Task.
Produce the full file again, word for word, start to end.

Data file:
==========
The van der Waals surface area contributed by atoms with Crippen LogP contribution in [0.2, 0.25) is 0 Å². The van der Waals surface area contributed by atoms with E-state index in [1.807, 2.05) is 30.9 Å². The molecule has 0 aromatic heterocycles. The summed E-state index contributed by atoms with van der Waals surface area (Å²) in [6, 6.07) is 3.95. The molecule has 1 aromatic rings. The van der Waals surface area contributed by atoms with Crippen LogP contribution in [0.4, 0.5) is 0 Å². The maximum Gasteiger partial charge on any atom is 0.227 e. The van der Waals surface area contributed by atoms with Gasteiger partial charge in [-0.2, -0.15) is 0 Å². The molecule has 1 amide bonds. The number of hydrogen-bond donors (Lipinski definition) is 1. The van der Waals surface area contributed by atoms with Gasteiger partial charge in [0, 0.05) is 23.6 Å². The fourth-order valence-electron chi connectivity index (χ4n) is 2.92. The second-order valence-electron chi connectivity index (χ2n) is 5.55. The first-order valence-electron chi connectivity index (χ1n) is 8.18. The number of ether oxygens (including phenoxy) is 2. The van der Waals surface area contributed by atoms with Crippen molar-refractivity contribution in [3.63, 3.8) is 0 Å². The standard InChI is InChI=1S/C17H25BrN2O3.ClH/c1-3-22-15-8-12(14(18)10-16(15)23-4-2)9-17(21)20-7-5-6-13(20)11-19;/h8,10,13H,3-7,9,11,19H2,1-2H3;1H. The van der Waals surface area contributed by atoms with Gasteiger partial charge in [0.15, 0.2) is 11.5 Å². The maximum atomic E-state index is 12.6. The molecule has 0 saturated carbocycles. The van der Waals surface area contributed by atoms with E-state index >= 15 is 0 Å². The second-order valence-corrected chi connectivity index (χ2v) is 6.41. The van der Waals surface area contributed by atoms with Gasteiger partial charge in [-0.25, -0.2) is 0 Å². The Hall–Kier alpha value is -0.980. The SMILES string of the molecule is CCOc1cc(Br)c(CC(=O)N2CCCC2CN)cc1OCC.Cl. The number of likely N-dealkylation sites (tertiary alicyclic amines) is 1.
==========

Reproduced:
The van der Waals surface area contributed by atoms with Crippen LogP contribution in [0.2, 0.25) is 0 Å². The van der Waals surface area contributed by atoms with E-state index in [1.807, 2.05) is 30.9 Å². The molecule has 0 aromatic heterocycles. The summed E-state index contributed by atoms with van der Waals surface area (Å²) in [6, 6.07) is 3.95. The molecule has 1 aromatic rings. The van der Waals surface area contributed by atoms with Crippen LogP contribution in [0.4, 0.5) is 0 Å². The maximum Gasteiger partial charge on any atom is 0.227 e. The van der Waals surface area contributed by atoms with Gasteiger partial charge in [-0.2, -0.15) is 0 Å². The molecule has 1 amide bonds. The number of hydrogen-bond donors (Lipinski definition) is 1. The van der Waals surface area contributed by atoms with Gasteiger partial charge in [0, 0.05) is 23.6 Å². The fourth-order valence-electron chi connectivity index (χ4n) is 2.92. The second-order valence-electron chi connectivity index (χ2n) is 5.55. The first-order valence-electron chi connectivity index (χ1n) is 8.18. The number of ether oxygens (including phenoxy) is 2. The van der Waals surface area contributed by atoms with Crippen molar-refractivity contribution in [3.63, 3.8) is 0 Å². The standard InChI is InChI=1S/C17H25BrN2O3.ClH/c1-3-22-15-8-12(14(18)10-16(15)23-4-2)9-17(21)20-7-5-6-13(20)11-19;/h8,10,13H,3-7,9,11,19H2,1-2H3;1H. The van der Waals surface area contributed by atoms with Gasteiger partial charge in [0.15, 0.2) is 11.5 Å². The maximum atomic E-state index is 12.6. The molecule has 0 saturated carbocycles. The van der Waals surface area contributed by atoms with E-state index >= 15 is 0 Å². The second-order valence-corrected chi connectivity index (χ2v) is 6.41. The van der Waals surface area contributed by atoms with Gasteiger partial charge in [-0.25, -0.2) is 0 Å². The Hall–Kier alpha value is -0.980. The SMILES string of the molecule is CCOc1cc(Br)c(CC(=O)N2CCCC2CN)cc1OCC.Cl. The number of likely N-dealkylation sites (tertiary alicyclic amines) is 1.